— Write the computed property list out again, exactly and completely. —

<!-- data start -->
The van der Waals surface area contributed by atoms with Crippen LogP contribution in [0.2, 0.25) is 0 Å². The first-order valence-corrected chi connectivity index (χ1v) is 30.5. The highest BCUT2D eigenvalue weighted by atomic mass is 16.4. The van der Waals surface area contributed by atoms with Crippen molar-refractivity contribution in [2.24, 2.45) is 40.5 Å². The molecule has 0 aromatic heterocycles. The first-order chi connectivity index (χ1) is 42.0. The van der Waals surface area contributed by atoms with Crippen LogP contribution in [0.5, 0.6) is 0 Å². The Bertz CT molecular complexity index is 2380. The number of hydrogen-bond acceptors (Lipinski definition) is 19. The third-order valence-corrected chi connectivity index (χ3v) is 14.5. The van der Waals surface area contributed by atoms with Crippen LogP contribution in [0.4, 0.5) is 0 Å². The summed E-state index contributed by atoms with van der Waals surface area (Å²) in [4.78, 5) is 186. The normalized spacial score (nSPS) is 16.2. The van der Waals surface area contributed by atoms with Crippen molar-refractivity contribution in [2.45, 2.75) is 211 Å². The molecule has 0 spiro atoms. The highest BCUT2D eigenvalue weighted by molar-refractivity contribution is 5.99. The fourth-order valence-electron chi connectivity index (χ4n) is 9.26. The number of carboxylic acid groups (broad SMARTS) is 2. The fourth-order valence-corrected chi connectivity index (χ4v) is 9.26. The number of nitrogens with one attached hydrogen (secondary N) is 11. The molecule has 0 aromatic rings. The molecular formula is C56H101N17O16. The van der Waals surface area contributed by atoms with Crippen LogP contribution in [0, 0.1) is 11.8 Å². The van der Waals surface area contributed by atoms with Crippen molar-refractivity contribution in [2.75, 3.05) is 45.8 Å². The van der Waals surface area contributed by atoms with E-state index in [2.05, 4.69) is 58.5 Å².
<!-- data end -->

The van der Waals surface area contributed by atoms with Crippen LogP contribution in [0.2, 0.25) is 0 Å². The first-order valence-corrected chi connectivity index (χ1v) is 30.5. The highest BCUT2D eigenvalue weighted by atomic mass is 16.4. The van der Waals surface area contributed by atoms with Crippen molar-refractivity contribution in [2.24, 2.45) is 40.5 Å². The molecule has 0 aromatic heterocycles. The first-order chi connectivity index (χ1) is 42.0. The van der Waals surface area contributed by atoms with Crippen LogP contribution in [0.5, 0.6) is 0 Å². The Bertz CT molecular complexity index is 2380. The number of hydrogen-bond acceptors (Lipinski definition) is 19. The third-order valence-corrected chi connectivity index (χ3v) is 14.5. The van der Waals surface area contributed by atoms with Crippen LogP contribution in [0.4, 0.5) is 0 Å². The summed E-state index contributed by atoms with van der Waals surface area (Å²) in [4.78, 5) is 186. The normalized spacial score (nSPS) is 16.2. The van der Waals surface area contributed by atoms with Crippen molar-refractivity contribution in [2.45, 2.75) is 211 Å². The molecule has 0 spiro atoms. The highest BCUT2D eigenvalue weighted by molar-refractivity contribution is 5.99. The fourth-order valence-electron chi connectivity index (χ4n) is 9.26. The number of carboxylic acid groups (broad SMARTS) is 2. The fourth-order valence-corrected chi connectivity index (χ4v) is 9.26. The number of nitrogens with one attached hydrogen (secondary N) is 11. The molecule has 0 aromatic rings. The molecular formula is C56H101N17O16. The van der Waals surface area contributed by atoms with Crippen LogP contribution in [0, 0.1) is 11.8 Å². The van der Waals surface area contributed by atoms with Crippen molar-refractivity contribution in [2.75, 3.05) is 45.8 Å². The van der Waals surface area contributed by atoms with E-state index in [2.05, 4.69) is 58.5 Å².